Stimulation of TNFα expression by hyperosmotic stress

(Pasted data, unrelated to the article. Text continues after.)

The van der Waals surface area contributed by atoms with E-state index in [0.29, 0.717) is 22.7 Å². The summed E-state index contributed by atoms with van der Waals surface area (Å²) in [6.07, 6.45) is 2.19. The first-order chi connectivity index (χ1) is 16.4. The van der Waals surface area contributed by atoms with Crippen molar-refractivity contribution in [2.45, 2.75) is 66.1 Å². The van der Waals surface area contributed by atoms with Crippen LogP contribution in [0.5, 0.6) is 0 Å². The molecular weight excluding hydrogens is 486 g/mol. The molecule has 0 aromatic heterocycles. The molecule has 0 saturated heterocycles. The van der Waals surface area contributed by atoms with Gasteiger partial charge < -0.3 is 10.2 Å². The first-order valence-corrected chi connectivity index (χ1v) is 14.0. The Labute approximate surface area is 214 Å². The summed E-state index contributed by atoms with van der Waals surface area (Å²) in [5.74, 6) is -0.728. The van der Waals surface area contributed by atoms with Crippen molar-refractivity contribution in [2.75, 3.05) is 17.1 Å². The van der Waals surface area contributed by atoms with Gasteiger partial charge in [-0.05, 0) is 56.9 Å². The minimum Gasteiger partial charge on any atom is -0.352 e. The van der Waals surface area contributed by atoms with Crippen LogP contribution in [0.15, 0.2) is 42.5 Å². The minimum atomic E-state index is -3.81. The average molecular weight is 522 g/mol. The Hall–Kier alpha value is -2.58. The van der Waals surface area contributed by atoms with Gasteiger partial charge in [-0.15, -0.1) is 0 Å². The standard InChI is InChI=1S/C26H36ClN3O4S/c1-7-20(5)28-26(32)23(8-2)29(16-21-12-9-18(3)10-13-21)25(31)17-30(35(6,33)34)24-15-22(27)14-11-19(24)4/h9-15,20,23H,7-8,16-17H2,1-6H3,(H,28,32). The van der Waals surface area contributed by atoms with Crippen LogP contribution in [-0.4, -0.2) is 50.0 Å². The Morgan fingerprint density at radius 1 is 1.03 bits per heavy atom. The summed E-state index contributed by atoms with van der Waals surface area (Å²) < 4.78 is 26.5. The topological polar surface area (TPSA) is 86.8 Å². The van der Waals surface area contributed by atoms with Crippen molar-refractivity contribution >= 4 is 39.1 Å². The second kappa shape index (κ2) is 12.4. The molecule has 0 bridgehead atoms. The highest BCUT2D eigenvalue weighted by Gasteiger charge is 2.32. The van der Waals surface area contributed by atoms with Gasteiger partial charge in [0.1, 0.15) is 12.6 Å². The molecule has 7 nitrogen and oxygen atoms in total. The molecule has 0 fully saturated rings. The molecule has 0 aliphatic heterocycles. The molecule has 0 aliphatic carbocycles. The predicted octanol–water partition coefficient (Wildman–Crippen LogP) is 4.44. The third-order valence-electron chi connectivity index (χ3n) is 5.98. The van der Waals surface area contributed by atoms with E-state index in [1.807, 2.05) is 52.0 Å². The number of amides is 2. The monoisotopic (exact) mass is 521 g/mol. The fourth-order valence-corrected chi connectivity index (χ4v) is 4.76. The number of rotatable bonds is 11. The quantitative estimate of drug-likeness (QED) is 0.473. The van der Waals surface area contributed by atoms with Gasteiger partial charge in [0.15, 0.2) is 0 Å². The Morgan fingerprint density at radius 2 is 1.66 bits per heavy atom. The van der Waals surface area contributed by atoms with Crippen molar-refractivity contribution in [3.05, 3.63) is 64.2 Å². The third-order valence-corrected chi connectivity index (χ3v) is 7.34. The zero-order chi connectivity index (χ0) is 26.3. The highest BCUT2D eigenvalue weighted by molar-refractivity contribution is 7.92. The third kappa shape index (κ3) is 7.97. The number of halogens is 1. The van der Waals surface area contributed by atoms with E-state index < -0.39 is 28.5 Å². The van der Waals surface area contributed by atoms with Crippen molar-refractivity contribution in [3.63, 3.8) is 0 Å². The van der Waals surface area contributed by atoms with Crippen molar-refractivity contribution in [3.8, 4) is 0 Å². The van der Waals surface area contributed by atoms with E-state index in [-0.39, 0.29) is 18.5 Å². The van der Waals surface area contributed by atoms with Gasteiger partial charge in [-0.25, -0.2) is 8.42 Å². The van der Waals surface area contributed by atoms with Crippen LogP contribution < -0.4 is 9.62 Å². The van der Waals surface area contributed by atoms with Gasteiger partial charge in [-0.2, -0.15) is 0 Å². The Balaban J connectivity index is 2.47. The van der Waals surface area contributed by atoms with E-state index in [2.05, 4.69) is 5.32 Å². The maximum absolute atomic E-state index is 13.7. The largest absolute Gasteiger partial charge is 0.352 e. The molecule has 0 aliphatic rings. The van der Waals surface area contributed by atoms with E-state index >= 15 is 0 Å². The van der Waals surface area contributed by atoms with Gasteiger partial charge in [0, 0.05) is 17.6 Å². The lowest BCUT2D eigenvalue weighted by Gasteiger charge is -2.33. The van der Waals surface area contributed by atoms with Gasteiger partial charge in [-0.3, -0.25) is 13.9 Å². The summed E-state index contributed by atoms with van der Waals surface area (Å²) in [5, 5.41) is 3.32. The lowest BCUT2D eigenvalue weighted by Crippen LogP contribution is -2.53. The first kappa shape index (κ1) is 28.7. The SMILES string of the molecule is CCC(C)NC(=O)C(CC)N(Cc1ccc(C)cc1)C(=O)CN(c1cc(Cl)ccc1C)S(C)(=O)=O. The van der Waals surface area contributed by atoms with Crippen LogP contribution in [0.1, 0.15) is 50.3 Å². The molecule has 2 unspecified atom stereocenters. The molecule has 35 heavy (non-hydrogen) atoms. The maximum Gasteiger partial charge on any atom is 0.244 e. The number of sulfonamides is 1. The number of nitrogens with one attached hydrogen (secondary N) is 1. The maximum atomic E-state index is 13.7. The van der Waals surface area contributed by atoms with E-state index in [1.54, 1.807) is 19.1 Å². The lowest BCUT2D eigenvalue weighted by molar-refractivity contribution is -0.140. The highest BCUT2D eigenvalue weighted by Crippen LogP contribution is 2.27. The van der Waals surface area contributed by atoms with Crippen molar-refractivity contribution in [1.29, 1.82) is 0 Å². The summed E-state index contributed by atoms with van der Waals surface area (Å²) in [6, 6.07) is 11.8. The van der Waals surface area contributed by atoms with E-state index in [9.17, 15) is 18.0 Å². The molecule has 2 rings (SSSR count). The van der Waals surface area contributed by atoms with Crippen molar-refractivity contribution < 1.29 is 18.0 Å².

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Hyperosmotic stress is known to induce apoptotic cell death, an effect previously attributed to seemingly ligand-independent clustering of tumour necrosis factor α (TNFα) receptors. An alternative explanation for the clustering of TNFα receptors may be stimulation of TNFα production, with subsequent autocrine or paracrine stimulation of the receptors. The present study was performed to test for an effect of exposure to hyperosmotic extracellular fluid on cellular TNFα production. In both the macrophage cell line U937 and the B lymphocyte cell line LCL721, an increase of extracellular osmolarity to 500 mosmol/l indeed increased TNFα expression, an effect reversed by the p38 kinase inhibitor SB203580. In both cell types hyperosmotic stress triggered apoptosis, which in U937 cells was significantly inhibited by neutralizing antibodies against TNFα and by SB203580 and was similarly elicited by exogenous addition of TNFα. In contrast, osmotically induced apoptosis of LCL721 cells was only slightly blunted by anti-TNFα antibodies and rather increased by SB203580. In conclusion, through activation of p38 kinase hyperosmotic stress stimulates the expression of TNFα which at least in U937 macrophages may participate in the triggering of subsequent apoptotic cell death. However, the observations in LCL721 cells point to other, TNFα-independent, mechanisms mediating apoptotic cell death following an excessive increase of extracellular osmolarity.
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